Restoring youthfulness to an aged smile with dental crowns.

When people age, their teeth often begin to show signs of wear. And if enough takes place, their smile will start to lose some of its "youthfulness."

This page's digital smile makeover illustrates how dental crowns can be used to rejuvenate the appearance of an older, aged smile.

Case issues and concerns:

This gentleman's teeth give evidence of his age (he is in his late 70's).

His two center teeth have worn significantly.

The teeth flanking them have a little bit too.

As a result of this wear, his eyeteeth (cuspids) now seem elongated, even somewhat fang-like.

It's commonplace that as a person ages their teeth will darken. That seems to be the case here.

This "before" picture also reveals that this person's left central incisor has had some previous repair.

Most likely the corner of this tooth had, at one time, broken off and had been replaced with dental bonding (which has now chipped and stained).

Worn, aged teeth.
After dental crown placement.

Photo submitted by website visitor.

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Treatment solutions:

1) Rebuilding the worn front teeth using crowns.

Our "after" picture illustrates how a dentist could restore some of this smile's "youthfulness" by way of placing dental crowns that return the center teeth closer to the length they were before the tooth wear took place.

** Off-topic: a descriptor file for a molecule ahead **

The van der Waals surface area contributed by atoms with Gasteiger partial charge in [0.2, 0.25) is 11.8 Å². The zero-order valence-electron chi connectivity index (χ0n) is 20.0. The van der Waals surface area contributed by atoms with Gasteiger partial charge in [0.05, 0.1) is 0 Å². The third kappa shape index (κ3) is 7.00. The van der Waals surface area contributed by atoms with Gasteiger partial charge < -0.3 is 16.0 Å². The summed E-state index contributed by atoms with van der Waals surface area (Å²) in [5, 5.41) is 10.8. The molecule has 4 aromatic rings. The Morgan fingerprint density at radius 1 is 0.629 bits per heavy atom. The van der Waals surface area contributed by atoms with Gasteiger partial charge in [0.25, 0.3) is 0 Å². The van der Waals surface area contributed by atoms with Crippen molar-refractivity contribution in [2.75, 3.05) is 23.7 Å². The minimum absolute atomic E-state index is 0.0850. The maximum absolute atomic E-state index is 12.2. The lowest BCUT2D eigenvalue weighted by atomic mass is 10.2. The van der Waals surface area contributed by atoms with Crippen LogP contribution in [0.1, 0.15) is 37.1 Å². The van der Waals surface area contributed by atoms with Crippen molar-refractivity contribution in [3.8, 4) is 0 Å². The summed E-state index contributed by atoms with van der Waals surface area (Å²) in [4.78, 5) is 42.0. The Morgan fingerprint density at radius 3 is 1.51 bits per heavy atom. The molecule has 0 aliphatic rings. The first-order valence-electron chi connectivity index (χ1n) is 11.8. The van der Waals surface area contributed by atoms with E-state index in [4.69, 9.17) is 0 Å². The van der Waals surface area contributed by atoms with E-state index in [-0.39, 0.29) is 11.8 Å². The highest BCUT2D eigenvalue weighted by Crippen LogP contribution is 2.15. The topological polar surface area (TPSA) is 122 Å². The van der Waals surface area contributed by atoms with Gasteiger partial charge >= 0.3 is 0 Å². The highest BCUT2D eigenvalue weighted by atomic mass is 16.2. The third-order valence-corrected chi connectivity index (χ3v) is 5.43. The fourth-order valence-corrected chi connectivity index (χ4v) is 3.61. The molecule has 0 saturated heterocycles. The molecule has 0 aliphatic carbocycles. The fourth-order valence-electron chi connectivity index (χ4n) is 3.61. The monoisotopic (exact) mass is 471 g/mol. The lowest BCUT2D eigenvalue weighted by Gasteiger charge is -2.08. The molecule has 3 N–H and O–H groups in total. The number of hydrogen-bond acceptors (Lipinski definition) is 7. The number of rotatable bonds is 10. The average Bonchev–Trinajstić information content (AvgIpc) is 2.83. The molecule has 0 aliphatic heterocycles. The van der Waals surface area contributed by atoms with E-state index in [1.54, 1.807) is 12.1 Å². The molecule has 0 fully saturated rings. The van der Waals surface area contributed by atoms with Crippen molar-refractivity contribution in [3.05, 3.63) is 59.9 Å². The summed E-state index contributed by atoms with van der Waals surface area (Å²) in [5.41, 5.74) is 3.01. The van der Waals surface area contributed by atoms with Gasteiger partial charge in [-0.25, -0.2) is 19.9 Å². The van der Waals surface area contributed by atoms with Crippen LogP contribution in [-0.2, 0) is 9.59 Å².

The goal here would be to reestablish the comparative lengths of the teeth back closer to what they were, before they wore down but not return them to the length they were originally. That probably would not be possible at this point.

2) Making changes for the eyeteeth.

We've also illustrated how shortening and rounding the eyeteeth just slightly could help to make this smile more pleasing and even in appearance.

There might be a chance that this improvement could be made just by trimming the teeth with the dentist's drill. If not, then crowns would need to be placed for them too.

3) Lightening the teeth.

Our after picture illustrates how routine teeth whitening treatments (either in-office or at-home) should be able to lighten the color of this person's teeth.

Tooth staining that accompanies age is often some of the easiest discoloration to improve. Of course, the goal here wouldn't be to lighten the teeth drastically, that wouldn't look natural.

If this person chooses this option, the whitening treatments would need to be completed before any new dental restorations are made. The idea is that the new crowns would be made to match the new color of this person's teeth.

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